7. Good One, Jennifer! My first two ms did not have strong character arcs. Let me rephrase. My first two ms did not have ANY character arcs. I used to call them “practice” ms. Now, I refer to them as first drafts. They need rewrites based on what I’ve learned about craft.

    I don’t know that the character needs to “reflect” on the change for the reader to “get it.” If the characters’ flaws are evident throughout the ms, and they struggle with those flaws, letting go, learning, growing, a powerful scene near the end will show the readers the magnitude of the change.

    Then, they shut the bedroom door and live happily-ever-after. I write romance. Can you tell?

  8. Excellent post. as always. I am thinking about my characters…..Thanks for sharing all this information, it has been very helpful.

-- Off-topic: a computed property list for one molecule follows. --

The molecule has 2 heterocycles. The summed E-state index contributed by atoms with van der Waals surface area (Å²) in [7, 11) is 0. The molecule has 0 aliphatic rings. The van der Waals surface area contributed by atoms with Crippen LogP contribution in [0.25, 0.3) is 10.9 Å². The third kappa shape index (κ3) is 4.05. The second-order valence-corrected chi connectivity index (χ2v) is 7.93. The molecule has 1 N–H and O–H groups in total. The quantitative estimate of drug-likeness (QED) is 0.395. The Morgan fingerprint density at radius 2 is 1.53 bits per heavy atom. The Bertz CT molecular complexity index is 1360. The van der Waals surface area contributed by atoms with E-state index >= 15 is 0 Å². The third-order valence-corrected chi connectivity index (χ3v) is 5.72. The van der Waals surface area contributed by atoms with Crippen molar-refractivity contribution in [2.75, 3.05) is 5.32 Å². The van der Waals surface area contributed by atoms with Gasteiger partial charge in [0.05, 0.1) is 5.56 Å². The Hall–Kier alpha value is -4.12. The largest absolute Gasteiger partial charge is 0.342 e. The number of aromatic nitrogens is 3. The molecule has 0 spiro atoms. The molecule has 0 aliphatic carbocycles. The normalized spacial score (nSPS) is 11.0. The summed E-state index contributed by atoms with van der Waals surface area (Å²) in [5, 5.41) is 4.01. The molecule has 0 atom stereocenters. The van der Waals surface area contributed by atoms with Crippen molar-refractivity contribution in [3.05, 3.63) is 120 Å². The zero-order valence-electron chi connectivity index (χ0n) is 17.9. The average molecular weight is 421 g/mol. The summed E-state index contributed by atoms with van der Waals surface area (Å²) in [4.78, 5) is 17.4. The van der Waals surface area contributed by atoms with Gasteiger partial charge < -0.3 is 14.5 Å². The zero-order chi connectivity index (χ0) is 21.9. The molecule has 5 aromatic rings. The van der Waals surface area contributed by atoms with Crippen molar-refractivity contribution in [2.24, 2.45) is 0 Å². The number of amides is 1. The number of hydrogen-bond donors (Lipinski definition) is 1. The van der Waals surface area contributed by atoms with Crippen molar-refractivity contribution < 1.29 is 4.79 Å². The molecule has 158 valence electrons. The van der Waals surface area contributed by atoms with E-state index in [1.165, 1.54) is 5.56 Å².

9. I think you make some valid points. I’ve been reading a lot of YA lately to see how they ‘grow’ the characters by the end of the story. I think I have accomplished this with my re-write, but I won’t know until I send it back out for beta reads, (which hopefully will be very, very soon). One thing I’ve discovered lately is that this writing stuff isn’t as easy at it looks. But I am a good writer and my novel will be published and it will be a best-seller. I have to feel that way or it won’t happen. That’s my New Year’s resolution – to not think negative thoughts. It will happen. And I know Magellan will find his place in people’s homes, too, very, very soon. 🙂

  10. That’s the hardest part–what does your character want and how does he change. I am fighting that battle myself. When I read books I really like, I don’t always see that big “this is what he wants” moment but I like the story. Now I am going to look for the change when I read good books!